A Minute With: Nandita Das

Nandita Das might be one of the few Indian actors known outside of India, but she isn’t sure that she wants to be identified as an actor. Currently on a four-month fellowship at Yale University, Das has myriad interests besides acting and directing, the latest of which is CinePlay, a new venture started by her husband, the industrialist Subodh Maskara.

CinePlay aims to film and then screen Indian theatre, both online and in cinema houses, as well as use it as an education tool for students of drama and acting. In a telephone interview from the United States, Das spoke about CinePlay, why she isn’t doing too many films, and whether or not acting is a means to an end for her.


Q: You are at Yale University on a fellowship. How is that going?

Nandita Das
Nandita Das

A: I have been here for three-and-a-half months. It’s been wonderful. It is so nice to get out of your familiar surroundings and your comfort zone and the clutter you accumulate in your life. Also you get to interact with so many people – there is so much to learn. It’s also been a juggle, because I have my son with me, and I wouldn’t want it any other way.

We are running around, picking him, dropping him, and sometimes it is a struggle. In India we have so much help, that we get spoilt by that. You learn to appreciate it more. But there is a special kind of intimacy when you are constantly together and doing chores together. You get to know your child.


Q: Do you find the time for CinePlay then, while there is so much else going on?

A: CinePlay was really Subodh’s idea. I was initially very skeptical. I told him: how can theatre be captured? The whole idea is to perform in front of a live audience. But anytime something new comes out, we always compare it with the old, right? But if you see it afresh, you will see that it helps reach out to a much larger audience. Theatre has always had a limited, often urban and elite audience. Whether it is the location, or the cost of the ticket, or perhaps it has been viewed as an elitist activity, but theatre has not reached as far and wide as it could have. By capturing theatre on film, you can reach out to a lot more people. It also helps archive theatre. Some great plays have come and gone and there is nothing (of them).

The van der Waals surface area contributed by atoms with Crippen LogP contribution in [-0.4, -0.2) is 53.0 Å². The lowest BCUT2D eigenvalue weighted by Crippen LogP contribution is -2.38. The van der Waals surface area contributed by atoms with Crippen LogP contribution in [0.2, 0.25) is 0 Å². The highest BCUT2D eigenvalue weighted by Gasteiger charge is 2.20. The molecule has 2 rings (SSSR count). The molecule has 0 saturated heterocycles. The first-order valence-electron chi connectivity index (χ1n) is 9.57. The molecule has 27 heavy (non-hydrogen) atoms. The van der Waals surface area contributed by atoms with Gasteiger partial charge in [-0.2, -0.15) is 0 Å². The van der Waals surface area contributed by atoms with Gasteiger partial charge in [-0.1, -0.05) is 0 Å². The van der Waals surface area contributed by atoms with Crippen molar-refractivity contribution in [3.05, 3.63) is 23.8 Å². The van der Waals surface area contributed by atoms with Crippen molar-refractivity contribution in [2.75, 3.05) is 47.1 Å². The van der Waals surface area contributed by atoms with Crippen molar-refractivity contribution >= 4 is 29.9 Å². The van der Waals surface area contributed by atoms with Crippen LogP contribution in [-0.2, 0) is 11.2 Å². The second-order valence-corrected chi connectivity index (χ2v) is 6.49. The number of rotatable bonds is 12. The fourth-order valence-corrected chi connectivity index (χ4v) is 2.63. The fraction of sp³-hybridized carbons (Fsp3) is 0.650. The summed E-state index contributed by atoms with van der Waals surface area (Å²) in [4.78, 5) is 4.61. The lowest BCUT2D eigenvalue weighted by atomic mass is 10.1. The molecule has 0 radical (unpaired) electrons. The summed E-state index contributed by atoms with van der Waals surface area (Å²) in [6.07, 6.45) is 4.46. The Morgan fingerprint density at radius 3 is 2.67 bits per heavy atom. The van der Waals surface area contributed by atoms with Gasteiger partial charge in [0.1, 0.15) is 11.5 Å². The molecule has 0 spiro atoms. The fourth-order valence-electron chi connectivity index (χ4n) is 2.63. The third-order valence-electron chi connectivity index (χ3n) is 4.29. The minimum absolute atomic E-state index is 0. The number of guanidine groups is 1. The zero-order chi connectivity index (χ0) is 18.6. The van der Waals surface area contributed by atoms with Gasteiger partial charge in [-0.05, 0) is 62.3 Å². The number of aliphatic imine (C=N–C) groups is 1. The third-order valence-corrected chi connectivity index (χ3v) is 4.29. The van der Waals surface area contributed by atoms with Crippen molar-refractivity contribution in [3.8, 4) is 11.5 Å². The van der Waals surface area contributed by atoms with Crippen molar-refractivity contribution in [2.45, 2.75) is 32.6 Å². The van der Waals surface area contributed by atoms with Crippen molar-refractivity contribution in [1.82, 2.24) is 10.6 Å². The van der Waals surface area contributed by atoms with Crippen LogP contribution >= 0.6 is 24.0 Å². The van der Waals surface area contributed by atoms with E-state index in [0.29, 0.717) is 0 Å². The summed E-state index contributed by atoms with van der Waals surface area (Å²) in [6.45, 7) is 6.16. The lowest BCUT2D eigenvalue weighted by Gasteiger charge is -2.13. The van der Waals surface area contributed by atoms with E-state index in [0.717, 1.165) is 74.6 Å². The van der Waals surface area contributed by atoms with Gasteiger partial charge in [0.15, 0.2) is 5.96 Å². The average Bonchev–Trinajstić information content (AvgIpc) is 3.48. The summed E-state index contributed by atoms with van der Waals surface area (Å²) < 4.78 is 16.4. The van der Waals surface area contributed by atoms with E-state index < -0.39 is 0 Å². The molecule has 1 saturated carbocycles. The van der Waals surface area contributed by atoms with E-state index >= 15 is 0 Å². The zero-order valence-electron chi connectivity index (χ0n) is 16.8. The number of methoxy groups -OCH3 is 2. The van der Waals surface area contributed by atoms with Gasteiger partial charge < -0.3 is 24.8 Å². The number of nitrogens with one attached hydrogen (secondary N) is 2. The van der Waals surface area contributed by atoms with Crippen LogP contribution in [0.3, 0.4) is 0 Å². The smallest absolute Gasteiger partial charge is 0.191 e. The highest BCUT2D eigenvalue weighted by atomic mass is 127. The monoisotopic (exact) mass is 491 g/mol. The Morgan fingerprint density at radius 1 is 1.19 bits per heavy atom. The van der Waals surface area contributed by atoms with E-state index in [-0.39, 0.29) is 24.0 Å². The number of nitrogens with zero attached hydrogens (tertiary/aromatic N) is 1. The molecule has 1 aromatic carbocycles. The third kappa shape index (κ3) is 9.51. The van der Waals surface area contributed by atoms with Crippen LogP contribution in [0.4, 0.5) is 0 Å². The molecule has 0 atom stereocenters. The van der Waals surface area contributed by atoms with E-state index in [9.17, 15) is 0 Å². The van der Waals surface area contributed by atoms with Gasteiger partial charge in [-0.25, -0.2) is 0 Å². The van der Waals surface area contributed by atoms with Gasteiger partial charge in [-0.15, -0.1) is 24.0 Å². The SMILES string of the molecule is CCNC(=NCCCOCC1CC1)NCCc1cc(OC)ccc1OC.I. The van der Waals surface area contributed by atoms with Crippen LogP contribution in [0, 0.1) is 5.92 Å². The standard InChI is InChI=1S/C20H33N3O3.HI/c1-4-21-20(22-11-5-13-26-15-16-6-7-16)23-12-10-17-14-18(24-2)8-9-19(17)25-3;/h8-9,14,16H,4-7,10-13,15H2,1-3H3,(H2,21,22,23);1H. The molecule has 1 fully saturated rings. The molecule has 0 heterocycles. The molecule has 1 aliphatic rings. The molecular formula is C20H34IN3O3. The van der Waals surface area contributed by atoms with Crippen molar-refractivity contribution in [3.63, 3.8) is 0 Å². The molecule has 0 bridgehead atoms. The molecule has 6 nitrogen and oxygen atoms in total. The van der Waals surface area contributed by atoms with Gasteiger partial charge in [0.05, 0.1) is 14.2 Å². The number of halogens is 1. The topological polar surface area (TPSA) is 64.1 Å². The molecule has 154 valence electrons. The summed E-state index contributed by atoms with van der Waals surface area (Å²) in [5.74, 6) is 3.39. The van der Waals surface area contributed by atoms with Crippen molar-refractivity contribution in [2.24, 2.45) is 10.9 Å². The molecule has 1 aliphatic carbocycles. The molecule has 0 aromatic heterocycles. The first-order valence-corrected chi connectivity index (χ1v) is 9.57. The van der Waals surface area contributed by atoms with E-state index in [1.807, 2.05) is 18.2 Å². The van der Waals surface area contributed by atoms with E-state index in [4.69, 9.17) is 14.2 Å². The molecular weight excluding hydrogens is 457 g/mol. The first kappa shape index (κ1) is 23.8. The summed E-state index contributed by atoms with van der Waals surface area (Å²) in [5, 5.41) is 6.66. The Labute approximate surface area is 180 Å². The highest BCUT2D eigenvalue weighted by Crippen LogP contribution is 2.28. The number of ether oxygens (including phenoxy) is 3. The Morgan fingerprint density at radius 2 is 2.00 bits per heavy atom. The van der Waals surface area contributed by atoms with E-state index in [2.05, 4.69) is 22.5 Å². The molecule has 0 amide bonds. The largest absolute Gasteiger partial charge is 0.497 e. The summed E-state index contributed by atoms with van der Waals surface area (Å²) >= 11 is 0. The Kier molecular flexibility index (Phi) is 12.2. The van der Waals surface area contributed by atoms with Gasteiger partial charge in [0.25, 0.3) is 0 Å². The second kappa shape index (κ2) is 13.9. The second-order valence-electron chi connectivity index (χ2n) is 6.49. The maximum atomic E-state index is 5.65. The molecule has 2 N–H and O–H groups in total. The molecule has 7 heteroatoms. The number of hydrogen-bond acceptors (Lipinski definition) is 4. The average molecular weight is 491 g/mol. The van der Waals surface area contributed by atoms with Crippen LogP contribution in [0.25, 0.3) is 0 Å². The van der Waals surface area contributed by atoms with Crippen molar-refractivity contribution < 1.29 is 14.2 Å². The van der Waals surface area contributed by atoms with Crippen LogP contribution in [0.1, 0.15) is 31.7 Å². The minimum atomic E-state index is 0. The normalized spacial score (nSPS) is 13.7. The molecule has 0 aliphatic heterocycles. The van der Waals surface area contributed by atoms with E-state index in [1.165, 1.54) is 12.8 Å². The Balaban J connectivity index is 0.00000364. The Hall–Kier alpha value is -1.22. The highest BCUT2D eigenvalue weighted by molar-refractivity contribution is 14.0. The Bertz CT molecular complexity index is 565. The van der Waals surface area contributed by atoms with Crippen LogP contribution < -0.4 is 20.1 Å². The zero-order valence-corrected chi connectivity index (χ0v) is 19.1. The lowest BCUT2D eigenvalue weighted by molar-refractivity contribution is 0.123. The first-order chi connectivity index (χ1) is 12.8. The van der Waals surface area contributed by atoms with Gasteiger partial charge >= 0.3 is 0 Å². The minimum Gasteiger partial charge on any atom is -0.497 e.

Q: Why haven’t you done too many films in the last couple of years?

A: If you see my career graph, you will see that there is no graph really. Some years there are more films, and some years there are less films. It all depends on what I am doing with my time – and there is always lots to do. I give most of my time to advocacy work, on issues that appeal to my heart. Issues of gender inequality, issues related to children, issues related to discrimination – there is no dearth of serious issues in our country. There are so many organisations doing great work at the grassroots level, and all they need is a catalyst – to help spread the word, or just be their spokesperson.

I don’t do brand ambassadorship, because then you become associated with the brand rather than the cause. I lent my support to this campaign called “Dark is Beautiful” which got a lot of attention. I have been doing a lot of talks here, while I am at Yale, and the refrain is the same here. Whether they are Latin American or African, there is always the issue of discrimination, and colour has been one of the main forms of discrimination.Sometimes it overlaps with caste in our country, but it could be race in another country. It is a complex issue and women have been at the receiving end of this.  There is much more pressure on women to look good.

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